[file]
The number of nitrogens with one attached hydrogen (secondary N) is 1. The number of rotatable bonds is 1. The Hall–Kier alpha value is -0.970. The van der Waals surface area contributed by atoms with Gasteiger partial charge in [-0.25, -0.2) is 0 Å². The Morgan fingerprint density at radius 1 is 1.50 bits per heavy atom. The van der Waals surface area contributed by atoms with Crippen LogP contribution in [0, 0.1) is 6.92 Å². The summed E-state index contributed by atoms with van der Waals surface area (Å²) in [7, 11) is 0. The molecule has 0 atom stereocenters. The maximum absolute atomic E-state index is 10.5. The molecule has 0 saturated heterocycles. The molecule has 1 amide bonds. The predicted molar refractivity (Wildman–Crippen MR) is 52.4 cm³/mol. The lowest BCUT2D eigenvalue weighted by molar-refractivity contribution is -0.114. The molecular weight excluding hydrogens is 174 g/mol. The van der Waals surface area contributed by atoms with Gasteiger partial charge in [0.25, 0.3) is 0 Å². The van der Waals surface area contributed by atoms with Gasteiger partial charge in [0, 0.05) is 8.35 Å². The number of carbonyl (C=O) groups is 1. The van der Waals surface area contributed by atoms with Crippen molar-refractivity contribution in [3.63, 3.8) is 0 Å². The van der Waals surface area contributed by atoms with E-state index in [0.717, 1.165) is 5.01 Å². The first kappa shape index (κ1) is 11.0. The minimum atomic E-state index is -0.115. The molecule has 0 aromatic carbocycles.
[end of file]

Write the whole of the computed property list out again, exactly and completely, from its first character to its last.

The number of nitrogens with one attached hydrogen (secondary N) is 1. The number of rotatable bonds is 1. The Hall–Kier alpha value is -0.970. The van der Waals surface area contributed by atoms with Gasteiger partial charge in [-0.25, -0.2) is 0 Å². The Morgan fingerprint density at radius 1 is 1.50 bits per heavy atom. The van der Waals surface area contributed by atoms with Crippen LogP contribution in [0, 0.1) is 6.92 Å². The summed E-state index contributed by atoms with van der Waals surface area (Å²) in [7, 11) is 0. The molecule has 0 atom stereocenters. The maximum absolute atomic E-state index is 10.5. The molecule has 0 saturated heterocycles. The molecule has 1 amide bonds. The predicted molar refractivity (Wildman–Crippen MR) is 52.4 cm³/mol. The lowest BCUT2D eigenvalue weighted by molar-refractivity contribution is -0.114. The molecular weight excluding hydrogens is 174 g/mol. The van der Waals surface area contributed by atoms with Gasteiger partial charge in [0.25, 0.3) is 0 Å². The van der Waals surface area contributed by atoms with Gasteiger partial charge in [0, 0.05) is 8.35 Å². The number of carbonyl (C=O) groups is 1. The van der Waals surface area contributed by atoms with Crippen molar-refractivity contribution in [3.63, 3.8) is 0 Å². The van der Waals surface area contributed by atoms with E-state index in [0.717, 1.165) is 5.01 Å². The first kappa shape index (κ1) is 11.0. The minimum atomic E-state index is -0.115. The molecule has 0 aromatic carbocycles.